Miami-Dade County

Getting permits for home renovations can be a pain. Miami wants to make it easier.

Miami is promising homeowners a less complicated process for obtaining permits to do home renovations such as replacing windows and installing new doors.
Miami is promising homeowners a less complicated process for obtaining permits to do home renovations such as replacing windows and installing new doors.

Something as simple as installing a new front door, putting up a shed in your backyard or redoing your windows might be easier to do in Miami under a new initiative by the city’s administration.

The city is promising residents a faster process to receive permits for work such as installing garage doors, fencing or a burglar alarm. Beginning April 9, City Hall employees will be responsible for running permits between multiple municipal departments for approvals instead of leaving that work to homeowners, their contractors or facilitators paid to navigate Miami’s bureaucracy.

“We’re focused on unclogging our processes every day,” said Miami City Manager Emilio Gonzalez, in a statement. “The new expedited permit process has us doing the legwork, and gives residents the ability to oversee the process without it being a burden.”

Getting permits can be so frustrating that some homeowners might do unpermitted work on their properties because it’s easier. Commissioner Manolo Reyes, whose District 4 stretches from Silver Bluff to Flagami, said he’s spoken with residents who have given up on waiting for permits.

“Some said, ‘Listen, it’s too much of a hassle,’” he said.

The new practice aims to expedite the flow of more than 50 types of residential and commercial permits through Miami’s bureaucracy. The types of work that are eligible for expedited permits include pre-fabricated sheds, driveways, awnings, solar panels and window replacements.

“The best part of having a new mayor and administration is they have the ability to completely overhaul failed processes,” said Commissioner Ken Russell.

Not all permits will get processed internally by the city. Not included in the new program: permits requiring tree removal and those for structures in a historic district or in Neighborhood Conservation District 3 in Coconut Grove. Also, permits requiring a waiver, warrant exception, variance or replat will not be expedited.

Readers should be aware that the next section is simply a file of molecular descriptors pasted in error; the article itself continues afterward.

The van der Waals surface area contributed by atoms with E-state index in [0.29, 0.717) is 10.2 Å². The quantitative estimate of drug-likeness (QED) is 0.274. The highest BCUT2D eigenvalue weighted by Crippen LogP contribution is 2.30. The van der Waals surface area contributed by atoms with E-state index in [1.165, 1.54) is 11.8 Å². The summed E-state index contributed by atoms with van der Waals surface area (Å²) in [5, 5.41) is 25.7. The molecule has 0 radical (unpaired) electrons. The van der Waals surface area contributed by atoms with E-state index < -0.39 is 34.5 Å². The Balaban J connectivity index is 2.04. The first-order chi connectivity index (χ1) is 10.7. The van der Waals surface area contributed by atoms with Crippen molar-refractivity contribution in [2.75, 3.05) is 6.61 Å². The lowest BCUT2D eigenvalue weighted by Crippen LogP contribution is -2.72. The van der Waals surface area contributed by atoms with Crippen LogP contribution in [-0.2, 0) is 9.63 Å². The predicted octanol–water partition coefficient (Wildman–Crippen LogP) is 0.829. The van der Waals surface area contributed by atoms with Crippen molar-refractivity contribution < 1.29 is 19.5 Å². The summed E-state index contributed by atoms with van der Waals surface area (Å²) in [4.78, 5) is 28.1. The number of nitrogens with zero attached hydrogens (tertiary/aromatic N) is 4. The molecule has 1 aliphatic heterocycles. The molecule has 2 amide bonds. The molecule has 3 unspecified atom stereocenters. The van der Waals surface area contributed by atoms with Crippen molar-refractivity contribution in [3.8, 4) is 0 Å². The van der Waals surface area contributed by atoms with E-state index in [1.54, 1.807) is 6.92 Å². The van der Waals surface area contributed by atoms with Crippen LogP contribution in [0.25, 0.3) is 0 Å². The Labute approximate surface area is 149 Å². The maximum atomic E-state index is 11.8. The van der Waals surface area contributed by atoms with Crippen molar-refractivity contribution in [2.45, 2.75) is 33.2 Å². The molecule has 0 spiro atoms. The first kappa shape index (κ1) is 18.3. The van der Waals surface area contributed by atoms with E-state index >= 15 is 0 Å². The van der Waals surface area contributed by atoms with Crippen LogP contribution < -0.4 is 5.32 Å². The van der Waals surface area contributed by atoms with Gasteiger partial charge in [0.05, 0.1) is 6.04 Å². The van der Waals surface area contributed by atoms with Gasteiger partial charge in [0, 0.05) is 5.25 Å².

The transfer of permit running will come at no additional cost to taxpayers or applicants, said Eugene Ramirez, city spokesman.

“There’s no additional cost, no additional staff and no additional overtime required,” he said. “Employees are simply providing a more efficient customer service and saving residents valuable time.”

Permit applications are found online, but the paperwork must be notarized and submitted in person. Once all the required documents and plans are submitted, people can track the status of their applications using a unique building department number issued to them. If city reviewers from any department point out necessary changes or have questions that need to be answered, the city will contact the applicant and allow seven days for the issue to be resolved. Two seven-day periods are allowed in order for the permit to be processed within 30 days.

Gonzalez and Commissioner Joe Carollo have both publicly said they wish to eliminate the need for “expeditors,” or people who are paid by homeowners and contractors to run plans and papers from one department to another.

“For any homeowner or small business owner, it’s been made impossible for them to move their permitting quickly,” Carollo said. He also said some expeditors can develop relationships with city staff that make the permit approval process unfair for the average property owner.

On Thursday, expeditors and a contractor in the waiting area at the city’s downtown administration building told the Miami Herald there are some bad apples who are either incompetent or try to cheat the system, but the majority are simply making a business of helping people navigate a Byzantine system.

Some skeptics, thinking the city is biting off more than it can chew, weren’t worried about their business and felt they would still be hired to turn in the applications and keep an eye on them as the paperwork moves through the new city process. If plans aren’t perfect, they still need to move back and forth between homeowners, their architects and/or contractors, and the city.

Natalie Lopez, an expeditor and a Miami resident, was more worried and wished the city would’ve asked for their input on how to make permitting move faster.

“They should make changes with information from the people that know,” she said.

The city expects to move most of its permit review process online by the end of the year, which officials hope will expedite the process for most people and companies looking for building permits.